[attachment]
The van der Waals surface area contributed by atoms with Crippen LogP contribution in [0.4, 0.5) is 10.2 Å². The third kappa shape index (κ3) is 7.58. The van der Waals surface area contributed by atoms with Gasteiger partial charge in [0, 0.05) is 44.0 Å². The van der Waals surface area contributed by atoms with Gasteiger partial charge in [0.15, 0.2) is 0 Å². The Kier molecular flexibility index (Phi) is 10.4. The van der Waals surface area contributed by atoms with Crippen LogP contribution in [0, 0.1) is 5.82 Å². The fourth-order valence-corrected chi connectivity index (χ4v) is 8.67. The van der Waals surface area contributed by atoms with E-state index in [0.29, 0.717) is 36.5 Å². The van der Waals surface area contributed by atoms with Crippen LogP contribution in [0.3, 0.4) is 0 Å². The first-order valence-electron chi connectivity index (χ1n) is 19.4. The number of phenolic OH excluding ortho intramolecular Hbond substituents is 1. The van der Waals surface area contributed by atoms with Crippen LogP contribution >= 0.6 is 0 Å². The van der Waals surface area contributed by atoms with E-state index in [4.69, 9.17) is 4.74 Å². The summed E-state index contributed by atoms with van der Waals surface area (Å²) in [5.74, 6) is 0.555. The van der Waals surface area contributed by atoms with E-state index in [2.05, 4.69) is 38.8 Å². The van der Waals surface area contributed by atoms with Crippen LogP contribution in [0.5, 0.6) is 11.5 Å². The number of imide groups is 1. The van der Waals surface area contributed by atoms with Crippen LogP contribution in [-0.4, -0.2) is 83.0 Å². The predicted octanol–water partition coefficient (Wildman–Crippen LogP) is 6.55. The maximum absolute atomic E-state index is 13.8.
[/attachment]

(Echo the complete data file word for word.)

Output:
The van der Waals surface area contributed by atoms with Crippen LogP contribution in [0.4, 0.5) is 10.2 Å². The third kappa shape index (κ3) is 7.58. The van der Waals surface area contributed by atoms with Gasteiger partial charge in [0, 0.05) is 44.0 Å². The van der Waals surface area contributed by atoms with Gasteiger partial charge in [0.15, 0.2) is 0 Å². The Kier molecular flexibility index (Phi) is 10.4. The van der Waals surface area contributed by atoms with Crippen LogP contribution in [0, 0.1) is 5.82 Å². The fourth-order valence-corrected chi connectivity index (χ4v) is 8.67. The van der Waals surface area contributed by atoms with E-state index in [0.29, 0.717) is 36.5 Å². The van der Waals surface area contributed by atoms with Crippen LogP contribution in [0.3, 0.4) is 0 Å². The first-order valence-electron chi connectivity index (χ1n) is 19.4. The number of phenolic OH excluding ortho intramolecular Hbond substituents is 1. The van der Waals surface area contributed by atoms with Crippen LogP contribution >= 0.6 is 0 Å². The van der Waals surface area contributed by atoms with E-state index in [4.69, 9.17) is 4.74 Å². The summed E-state index contributed by atoms with van der Waals surface area (Å²) in [5.74, 6) is 0.555. The van der Waals surface area contributed by atoms with E-state index in [2.05, 4.69) is 38.8 Å². The van der Waals surface area contributed by atoms with Crippen LogP contribution in [0.5, 0.6) is 11.5 Å². The number of imide groups is 1. The van der Waals surface area contributed by atoms with Crippen LogP contribution in [-0.4, -0.2) is 83.0 Å². The predicted octanol–water partition coefficient (Wildman–Crippen LogP) is 6.55. The maximum absolute atomic E-state index is 13.8.